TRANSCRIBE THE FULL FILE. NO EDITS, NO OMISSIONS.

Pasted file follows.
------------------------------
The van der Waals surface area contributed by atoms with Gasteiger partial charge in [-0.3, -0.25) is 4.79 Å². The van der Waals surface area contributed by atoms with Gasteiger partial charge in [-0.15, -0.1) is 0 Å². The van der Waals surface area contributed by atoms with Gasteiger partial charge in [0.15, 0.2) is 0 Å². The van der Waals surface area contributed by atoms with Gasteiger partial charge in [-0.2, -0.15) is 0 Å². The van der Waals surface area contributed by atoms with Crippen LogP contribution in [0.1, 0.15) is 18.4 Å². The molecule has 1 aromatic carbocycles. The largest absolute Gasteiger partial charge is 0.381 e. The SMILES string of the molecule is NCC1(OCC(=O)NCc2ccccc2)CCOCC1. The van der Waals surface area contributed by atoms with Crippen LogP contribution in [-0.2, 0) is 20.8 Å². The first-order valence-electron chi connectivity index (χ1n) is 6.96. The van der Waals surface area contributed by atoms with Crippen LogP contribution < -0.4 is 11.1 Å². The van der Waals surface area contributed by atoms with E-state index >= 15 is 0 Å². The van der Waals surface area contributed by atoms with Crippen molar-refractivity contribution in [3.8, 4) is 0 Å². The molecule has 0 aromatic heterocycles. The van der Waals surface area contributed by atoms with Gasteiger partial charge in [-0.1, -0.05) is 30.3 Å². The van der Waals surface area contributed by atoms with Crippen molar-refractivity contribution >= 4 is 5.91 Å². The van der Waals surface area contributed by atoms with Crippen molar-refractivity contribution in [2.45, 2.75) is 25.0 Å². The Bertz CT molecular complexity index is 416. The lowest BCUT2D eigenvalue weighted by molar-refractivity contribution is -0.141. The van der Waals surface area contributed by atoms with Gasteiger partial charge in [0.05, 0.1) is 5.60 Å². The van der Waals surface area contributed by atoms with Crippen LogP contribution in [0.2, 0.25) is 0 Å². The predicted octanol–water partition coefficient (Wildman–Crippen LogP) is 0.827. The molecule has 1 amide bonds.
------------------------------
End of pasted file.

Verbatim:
The van der Waals surface area contributed by atoms with Gasteiger partial charge in [-0.3, -0.25) is 4.79 Å². The van der Waals surface area contributed by atoms with Gasteiger partial charge in [-0.15, -0.1) is 0 Å². The van der Waals surface area contributed by atoms with Gasteiger partial charge in [0.15, 0.2) is 0 Å². The van der Waals surface area contributed by atoms with Gasteiger partial charge in [-0.2, -0.15) is 0 Å². The van der Waals surface area contributed by atoms with Crippen LogP contribution in [0.1, 0.15) is 18.4 Å². The molecule has 1 aromatic carbocycles. The largest absolute Gasteiger partial charge is 0.381 e. The SMILES string of the molecule is NCC1(OCC(=O)NCc2ccccc2)CCOCC1. The van der Waals surface area contributed by atoms with Crippen LogP contribution in [-0.2, 0) is 20.8 Å². The first-order valence-electron chi connectivity index (χ1n) is 6.96. The van der Waals surface area contributed by atoms with Crippen LogP contribution < -0.4 is 11.1 Å². The van der Waals surface area contributed by atoms with E-state index >= 15 is 0 Å². The van der Waals surface area contributed by atoms with Crippen molar-refractivity contribution in [3.8, 4) is 0 Å². The molecule has 0 aromatic heterocycles. The van der Waals surface area contributed by atoms with Gasteiger partial charge in [-0.1, -0.05) is 30.3 Å². The van der Waals surface area contributed by atoms with Crippen molar-refractivity contribution >= 4 is 5.91 Å². The van der Waals surface area contributed by atoms with Crippen molar-refractivity contribution in [2.45, 2.75) is 25.0 Å². The Bertz CT molecular complexity index is 416. The lowest BCUT2D eigenvalue weighted by molar-refractivity contribution is -0.141. The van der Waals surface area contributed by atoms with Gasteiger partial charge in [0.05, 0.1) is 5.60 Å². The van der Waals surface area contributed by atoms with Crippen LogP contribution in [0.2, 0.25) is 0 Å². The predicted octanol–water partition coefficient (Wildman–Crippen LogP) is 0.827. The molecule has 1 amide bonds.